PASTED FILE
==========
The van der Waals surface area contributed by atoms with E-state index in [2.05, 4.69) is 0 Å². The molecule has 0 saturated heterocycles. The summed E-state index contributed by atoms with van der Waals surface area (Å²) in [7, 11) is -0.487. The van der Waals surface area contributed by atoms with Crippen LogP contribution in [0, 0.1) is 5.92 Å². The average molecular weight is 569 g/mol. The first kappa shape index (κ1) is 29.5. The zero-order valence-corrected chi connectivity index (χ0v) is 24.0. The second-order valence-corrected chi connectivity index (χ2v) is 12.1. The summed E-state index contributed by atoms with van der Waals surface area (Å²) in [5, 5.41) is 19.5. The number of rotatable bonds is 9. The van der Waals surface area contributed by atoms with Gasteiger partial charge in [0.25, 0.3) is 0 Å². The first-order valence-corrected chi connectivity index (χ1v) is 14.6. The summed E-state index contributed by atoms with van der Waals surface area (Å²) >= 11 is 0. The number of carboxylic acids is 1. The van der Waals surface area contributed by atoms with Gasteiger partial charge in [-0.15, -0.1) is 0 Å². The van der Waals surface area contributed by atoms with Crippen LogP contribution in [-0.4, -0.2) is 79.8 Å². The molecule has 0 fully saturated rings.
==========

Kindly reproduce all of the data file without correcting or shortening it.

The van der Waals surface area contributed by atoms with E-state index in [2.05, 4.69) is 0 Å². The molecule has 0 saturated heterocycles. The summed E-state index contributed by atoms with van der Waals surface area (Å²) in [7, 11) is -0.487. The van der Waals surface area contributed by atoms with Crippen LogP contribution in [0, 0.1) is 5.92 Å². The average molecular weight is 569 g/mol. The first kappa shape index (κ1) is 29.5. The zero-order valence-corrected chi connectivity index (χ0v) is 24.0. The second-order valence-corrected chi connectivity index (χ2v) is 12.1. The summed E-state index contributed by atoms with van der Waals surface area (Å²) in [5, 5.41) is 19.5. The number of rotatable bonds is 9. The van der Waals surface area contributed by atoms with Gasteiger partial charge in [0.25, 0.3) is 0 Å². The first-order valence-corrected chi connectivity index (χ1v) is 14.6. The summed E-state index contributed by atoms with van der Waals surface area (Å²) >= 11 is 0. The number of carboxylic acids is 1. The van der Waals surface area contributed by atoms with Gasteiger partial charge in [-0.15, -0.1) is 0 Å². The van der Waals surface area contributed by atoms with Crippen LogP contribution in [-0.4, -0.2) is 79.8 Å². The molecule has 0 fully saturated rings.